Looking Inside An Asteroid; Is It Actually 2 Fused Together?
The European Southern Observatory's (ESO's) New Technology Telescope (NTT) has peered inside an asteroid.
Using scrupulous measurements researchers found the asteroid Itokawa has varied densities throughout its structure, an ESO news release reported. The finding could help researchers gain insight into how asteroids and planets form
The team measured the rate at which the Near Earth asteroid spins; and how that movement changed over time. The asteroid is small and shaped like a peanut .
In order to determine the object's inner structure researchers looked at the brightness variation that occurred when it rotated and combined it with other observations.
"This is the first time we have ever been able [to] determine what it is like inside an asteroid," Stephen Lowry of the University of Kent, UK, said in the news release. "We can see that Itokawa has a highly varied structure - this finding is a significant step forward in our understanding of rocky bodies in the Solar System."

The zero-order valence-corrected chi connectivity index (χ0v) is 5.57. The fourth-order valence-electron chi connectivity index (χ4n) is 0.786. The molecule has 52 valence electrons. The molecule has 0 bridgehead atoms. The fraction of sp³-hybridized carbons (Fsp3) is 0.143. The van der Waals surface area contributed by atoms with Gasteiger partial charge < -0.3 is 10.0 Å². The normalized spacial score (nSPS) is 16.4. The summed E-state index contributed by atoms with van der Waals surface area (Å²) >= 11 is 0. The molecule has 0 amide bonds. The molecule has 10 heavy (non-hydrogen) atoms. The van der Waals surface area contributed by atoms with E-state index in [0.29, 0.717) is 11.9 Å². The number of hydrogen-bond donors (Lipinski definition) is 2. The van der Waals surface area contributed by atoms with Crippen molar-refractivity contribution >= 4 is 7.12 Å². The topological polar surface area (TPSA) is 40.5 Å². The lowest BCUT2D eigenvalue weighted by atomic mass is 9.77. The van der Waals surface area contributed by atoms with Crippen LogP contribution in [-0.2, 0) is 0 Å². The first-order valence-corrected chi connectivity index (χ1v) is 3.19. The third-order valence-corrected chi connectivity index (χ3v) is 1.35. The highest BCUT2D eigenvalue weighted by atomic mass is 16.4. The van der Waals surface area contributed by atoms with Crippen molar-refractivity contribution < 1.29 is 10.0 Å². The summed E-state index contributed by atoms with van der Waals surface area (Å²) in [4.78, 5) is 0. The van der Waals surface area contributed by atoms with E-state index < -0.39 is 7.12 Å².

The spin of asteroids can be affected by light from the Sun; the Yarkovsky-O'Keefe-Radzievskii-Paddack (YORP) effect when sunlight forms heat on the surface of the object, when the heat is not radiated evenly it can impose torque on the object.
The team found the YORP effect was causing Itokawa to spin at an accelerated rate, but the change is only 0.045 seconds per year. This finding suggests two parts of the asteroid have different densities from each other.
This is the first-ever evidence that asteroids have varied internal structures. One theory on how this occurred is that two asteroids bumped into each other and merged together.
"Finding that asteroids don't have homogeneous interiors has far-reaching implications, particularly for models of binary asteroid formation. It could also help with work on reducing the danger of asteroid collisions with Earth, or with plans for future trips to these rocky bodies," Lowry said.